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Comment Yeah, I'll take your money (Score 1) 77

Certainly Mr. (Mrs.) tech billionaire, I share your enthusiasm for integrating the human mind with a machine and believe it is indeed within our reach now that innovators such as yourself are stepping up to the challenge. A one-time donation of $15,000,000 to my lab to pursue our groundbreaking research that we were already doing anyway will ensure that humanity will praise your name forever, parades will be held in your honor, and all other entrepreneurs will gaze at you longingly at tech events.

Comment Black Box Problem (Score 1) 44

Until we know more about how these algorithms make predictions, it'll be tricky integrating them into medicine: "I think you have a melanocytic lesion because I graduated medical school and have trained in dermatology for six years" still carries more weight than "Our highly accurate algorithm said you scored in a particular way on the 21 dimensions that we can't quite correlate to anything tangible, but it suggests you need this invasive surgery".

Comment ...Seriously? (Score 1) 285

I feel like I read stupid article titles like this every week (mostly on futurist tech type sites! "EXTREME TECH", yarrrr) about how team of neuroscientists has found the center for "free will" or have developed a new algorithm can "predict human thoughts" or some bullshit. An fMRI study in Attention, Perception, & Psychophysics that shows that spontaneously switching attention between two screens with stuff on them activates the frontal lobe (planning), the basal ganglia (action selection), then the parietal lobe (just a total guess here, but maybe the part of the parietal lobe involved in spatial orientation?) is not appropriate to use for the claim that we've "found the free will center". Just because your attention switches to something, doesn't mean it's free will, either! When you gaze at different parts of a piece of art, are you using "free will" every time you move your eyes, or letting aspects of the picture attract your gaze?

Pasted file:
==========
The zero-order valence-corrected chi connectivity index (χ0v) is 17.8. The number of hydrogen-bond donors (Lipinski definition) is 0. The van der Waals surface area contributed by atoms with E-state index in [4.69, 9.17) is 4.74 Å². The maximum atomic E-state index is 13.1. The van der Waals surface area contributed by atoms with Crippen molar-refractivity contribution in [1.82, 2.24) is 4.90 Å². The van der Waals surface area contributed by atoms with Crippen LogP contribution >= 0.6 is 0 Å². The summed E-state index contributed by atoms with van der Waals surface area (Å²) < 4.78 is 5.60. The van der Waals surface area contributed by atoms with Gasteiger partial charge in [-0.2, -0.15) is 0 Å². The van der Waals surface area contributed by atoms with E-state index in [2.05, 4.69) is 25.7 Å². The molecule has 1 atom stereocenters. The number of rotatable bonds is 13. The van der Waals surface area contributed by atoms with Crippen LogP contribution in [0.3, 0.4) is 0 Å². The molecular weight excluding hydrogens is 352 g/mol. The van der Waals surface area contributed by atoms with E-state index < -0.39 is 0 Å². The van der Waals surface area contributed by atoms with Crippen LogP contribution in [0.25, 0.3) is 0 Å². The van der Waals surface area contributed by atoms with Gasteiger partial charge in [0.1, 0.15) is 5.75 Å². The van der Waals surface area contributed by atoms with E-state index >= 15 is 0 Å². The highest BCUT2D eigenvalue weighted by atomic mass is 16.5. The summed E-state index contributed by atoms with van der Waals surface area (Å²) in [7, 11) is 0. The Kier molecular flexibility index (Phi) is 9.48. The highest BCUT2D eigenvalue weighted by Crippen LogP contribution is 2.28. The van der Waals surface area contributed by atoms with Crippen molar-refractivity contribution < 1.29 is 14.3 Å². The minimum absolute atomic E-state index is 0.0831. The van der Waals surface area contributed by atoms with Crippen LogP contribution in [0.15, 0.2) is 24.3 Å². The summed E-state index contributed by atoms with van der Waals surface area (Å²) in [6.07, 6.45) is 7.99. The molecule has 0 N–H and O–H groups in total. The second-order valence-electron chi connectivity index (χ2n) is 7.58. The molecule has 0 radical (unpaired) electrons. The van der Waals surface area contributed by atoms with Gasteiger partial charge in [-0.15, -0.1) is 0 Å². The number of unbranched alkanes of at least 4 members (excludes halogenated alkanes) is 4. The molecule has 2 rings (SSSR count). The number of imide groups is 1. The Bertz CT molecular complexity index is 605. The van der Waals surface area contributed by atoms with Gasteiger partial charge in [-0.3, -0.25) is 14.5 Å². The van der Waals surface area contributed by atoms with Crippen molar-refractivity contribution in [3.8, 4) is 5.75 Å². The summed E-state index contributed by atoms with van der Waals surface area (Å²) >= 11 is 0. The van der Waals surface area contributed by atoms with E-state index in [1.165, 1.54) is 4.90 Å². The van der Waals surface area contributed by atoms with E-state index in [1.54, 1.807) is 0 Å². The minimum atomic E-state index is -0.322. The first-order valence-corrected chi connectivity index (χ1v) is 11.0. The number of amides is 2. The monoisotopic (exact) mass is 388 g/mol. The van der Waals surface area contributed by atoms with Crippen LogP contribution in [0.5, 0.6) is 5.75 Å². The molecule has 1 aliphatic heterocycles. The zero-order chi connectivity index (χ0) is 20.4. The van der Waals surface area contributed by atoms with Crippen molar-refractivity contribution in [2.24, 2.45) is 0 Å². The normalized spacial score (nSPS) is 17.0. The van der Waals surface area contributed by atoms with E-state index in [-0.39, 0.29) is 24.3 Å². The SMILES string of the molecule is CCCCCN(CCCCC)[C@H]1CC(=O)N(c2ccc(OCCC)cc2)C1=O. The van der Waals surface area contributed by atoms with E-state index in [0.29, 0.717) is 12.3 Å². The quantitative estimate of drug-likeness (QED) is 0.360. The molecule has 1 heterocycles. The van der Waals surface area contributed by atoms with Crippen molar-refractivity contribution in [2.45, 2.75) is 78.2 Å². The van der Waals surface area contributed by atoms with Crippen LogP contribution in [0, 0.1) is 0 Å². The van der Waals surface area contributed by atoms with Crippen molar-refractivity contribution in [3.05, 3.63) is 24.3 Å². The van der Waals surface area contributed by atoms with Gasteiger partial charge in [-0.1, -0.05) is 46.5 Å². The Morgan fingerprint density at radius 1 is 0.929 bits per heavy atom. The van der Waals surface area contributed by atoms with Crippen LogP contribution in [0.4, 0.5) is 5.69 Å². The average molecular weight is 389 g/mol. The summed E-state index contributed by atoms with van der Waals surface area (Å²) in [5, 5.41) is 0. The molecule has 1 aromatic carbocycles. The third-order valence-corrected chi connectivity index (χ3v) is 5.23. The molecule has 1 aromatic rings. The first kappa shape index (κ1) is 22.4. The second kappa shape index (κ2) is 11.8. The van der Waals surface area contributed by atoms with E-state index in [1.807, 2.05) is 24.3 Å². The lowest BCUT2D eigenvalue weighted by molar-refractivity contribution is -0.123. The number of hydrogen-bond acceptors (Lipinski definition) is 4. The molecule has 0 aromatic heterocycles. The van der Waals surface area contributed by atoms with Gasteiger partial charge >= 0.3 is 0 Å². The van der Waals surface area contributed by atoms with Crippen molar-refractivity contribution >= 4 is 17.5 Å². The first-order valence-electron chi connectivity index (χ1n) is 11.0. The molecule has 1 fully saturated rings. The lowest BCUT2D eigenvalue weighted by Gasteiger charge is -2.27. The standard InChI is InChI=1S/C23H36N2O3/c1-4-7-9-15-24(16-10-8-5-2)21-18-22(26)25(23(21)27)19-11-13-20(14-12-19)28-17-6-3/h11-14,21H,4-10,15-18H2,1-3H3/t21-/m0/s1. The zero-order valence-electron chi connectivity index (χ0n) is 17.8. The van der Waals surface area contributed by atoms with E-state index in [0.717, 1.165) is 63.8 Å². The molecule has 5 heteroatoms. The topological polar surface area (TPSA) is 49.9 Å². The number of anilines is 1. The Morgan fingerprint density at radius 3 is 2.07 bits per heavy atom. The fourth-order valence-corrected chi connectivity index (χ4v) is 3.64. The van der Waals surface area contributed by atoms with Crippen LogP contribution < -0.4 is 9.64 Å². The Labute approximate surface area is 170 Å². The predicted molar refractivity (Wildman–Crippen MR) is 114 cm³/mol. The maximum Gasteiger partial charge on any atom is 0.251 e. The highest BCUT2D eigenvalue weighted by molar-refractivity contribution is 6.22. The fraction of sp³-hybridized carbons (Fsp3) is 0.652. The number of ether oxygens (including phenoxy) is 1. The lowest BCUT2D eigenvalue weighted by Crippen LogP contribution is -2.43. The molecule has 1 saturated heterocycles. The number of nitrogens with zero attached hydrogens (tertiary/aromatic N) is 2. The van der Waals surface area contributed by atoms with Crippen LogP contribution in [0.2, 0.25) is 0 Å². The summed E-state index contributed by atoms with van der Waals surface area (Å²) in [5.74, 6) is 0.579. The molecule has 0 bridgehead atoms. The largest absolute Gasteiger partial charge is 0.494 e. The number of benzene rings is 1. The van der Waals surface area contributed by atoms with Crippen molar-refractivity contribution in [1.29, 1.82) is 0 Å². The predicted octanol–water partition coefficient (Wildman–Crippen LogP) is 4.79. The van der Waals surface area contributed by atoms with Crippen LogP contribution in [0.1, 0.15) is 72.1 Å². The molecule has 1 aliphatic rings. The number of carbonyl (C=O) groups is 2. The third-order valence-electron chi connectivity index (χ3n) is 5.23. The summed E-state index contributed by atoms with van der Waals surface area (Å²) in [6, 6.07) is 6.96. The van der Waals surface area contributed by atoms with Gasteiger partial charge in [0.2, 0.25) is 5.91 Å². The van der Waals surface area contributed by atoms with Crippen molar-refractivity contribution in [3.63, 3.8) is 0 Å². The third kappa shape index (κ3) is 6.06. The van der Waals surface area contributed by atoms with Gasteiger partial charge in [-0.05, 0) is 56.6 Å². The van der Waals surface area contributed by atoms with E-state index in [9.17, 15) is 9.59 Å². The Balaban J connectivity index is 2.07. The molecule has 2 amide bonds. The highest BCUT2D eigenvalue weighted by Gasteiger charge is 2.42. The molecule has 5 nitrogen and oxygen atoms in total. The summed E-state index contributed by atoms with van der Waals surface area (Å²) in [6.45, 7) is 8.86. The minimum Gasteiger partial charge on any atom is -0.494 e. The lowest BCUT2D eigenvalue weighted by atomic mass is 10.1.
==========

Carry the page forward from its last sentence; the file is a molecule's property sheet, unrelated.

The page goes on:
Comment We need better science reporting... (Score 1) 158

Holy smokes. This is bad. Memory gets a lot of attention because it's sexy and everyone has them and they are obviously incredibly clinically relevant (PTSD, alzheimers, etc.), but I think when anybody can do a FRACTION of what this is alluding to...we will have heard about it before PBS releases this truly groundbreaking and exciting news in a special called "Memory Hackers"...The Telegraph isn't doing itself any favors with this bullshit either.

Comment This "controversy" is still all dudes (Score 1) 781

One thing I can't help but notice in the original post is that the controversy this stirred up was a couple of comments in a thread written by guys, one of which had a vague reference to a feminist. So...although I'm sure this controversy might evoke bad memories about being shut down or censored by feminists (trigger warning, yall), there was actually just the one woman who had a opinion about it, who may or may have not have even called herself a feminist. Before you cry about it as being some wicked extension of the doom-bringing matriarchical victimhood SJW superpower...take a deep breath

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You should never bet against anything in science at odds of more than about 10^12 to 1. -- Ernest Rutherford